“The Killer Angels” by Michael Shaara Review

Killer Angels

The Killer Angels

Author:  Michael Shaara

Released:  1974

I’m a bad husband. My wife told me this was her favorite book when we met, and we’ve been together since 2005. I’m just now reading it in 2018.

This was a very interesting book. I’m a fan of military historical fiction, although this was so historical I hesitate to call it fiction. It’s obvious that Shaara has researched the individuals in his book and the dynamics of the war at the time of the Battle of Gettysburg. The Killer Angels is a very character driven story, particularly focusing on James Longstreet (a General in the southern army) and Joshua Chamberlain (a colonel in the Union army). Robert E. Lee also makes an appearance, and General Meade is mentioned, but other big Civil War personalities like Grant, McClelland and Lincoln are all absent.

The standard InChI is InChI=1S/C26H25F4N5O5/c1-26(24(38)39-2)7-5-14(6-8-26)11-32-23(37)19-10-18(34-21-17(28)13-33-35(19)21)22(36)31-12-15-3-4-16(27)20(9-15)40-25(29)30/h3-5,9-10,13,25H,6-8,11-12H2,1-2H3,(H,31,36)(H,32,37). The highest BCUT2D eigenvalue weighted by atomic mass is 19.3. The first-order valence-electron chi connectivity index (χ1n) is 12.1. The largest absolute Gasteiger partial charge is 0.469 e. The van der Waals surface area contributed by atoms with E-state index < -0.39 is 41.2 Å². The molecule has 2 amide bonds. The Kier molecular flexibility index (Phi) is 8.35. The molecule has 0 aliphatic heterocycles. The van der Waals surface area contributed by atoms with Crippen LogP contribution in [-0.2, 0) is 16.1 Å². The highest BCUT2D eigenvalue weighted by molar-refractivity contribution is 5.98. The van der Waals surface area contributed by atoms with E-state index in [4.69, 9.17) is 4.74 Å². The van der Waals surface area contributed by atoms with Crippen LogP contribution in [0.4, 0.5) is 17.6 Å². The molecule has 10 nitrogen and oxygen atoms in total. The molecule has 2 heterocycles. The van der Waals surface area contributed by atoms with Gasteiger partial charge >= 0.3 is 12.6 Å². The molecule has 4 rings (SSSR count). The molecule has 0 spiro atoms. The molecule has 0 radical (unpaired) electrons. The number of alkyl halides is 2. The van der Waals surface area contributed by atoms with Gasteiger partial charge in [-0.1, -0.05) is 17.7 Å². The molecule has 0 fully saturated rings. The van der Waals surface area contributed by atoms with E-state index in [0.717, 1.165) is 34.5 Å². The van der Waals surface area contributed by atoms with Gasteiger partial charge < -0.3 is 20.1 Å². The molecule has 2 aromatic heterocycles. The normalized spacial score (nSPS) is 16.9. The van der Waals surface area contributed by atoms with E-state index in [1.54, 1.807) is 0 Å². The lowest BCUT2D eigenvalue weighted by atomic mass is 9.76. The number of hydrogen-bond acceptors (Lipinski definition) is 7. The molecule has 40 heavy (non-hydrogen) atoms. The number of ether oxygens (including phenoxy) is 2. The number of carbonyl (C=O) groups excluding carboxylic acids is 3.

With Shaara picking less famous individuals to focus on as perspective characters, unless you are a big Civil War buff or know who was present at Appomattox, you probably won’t be able to guess who lives and dies during the battle. The book also helped educate me on the battle itself. I was familiar with Pickett’s charge, but John Buford’s involvement was completely new to me.

My only nitpick with the book was the character of Lewis Armistead didn’t feel fully developed, and then was the focal point character for one of the biggest moments in the book. By contrast, Longstreet, Lee, and Chamberlain were all distinct personalities and felt like important men. Chamberlain in particular seemed like an interesting character, and the afterward at the end of the book makes it seem like he is worth reading more about and shows up in at least one other book in Shaara’s Civil War Trilogy.


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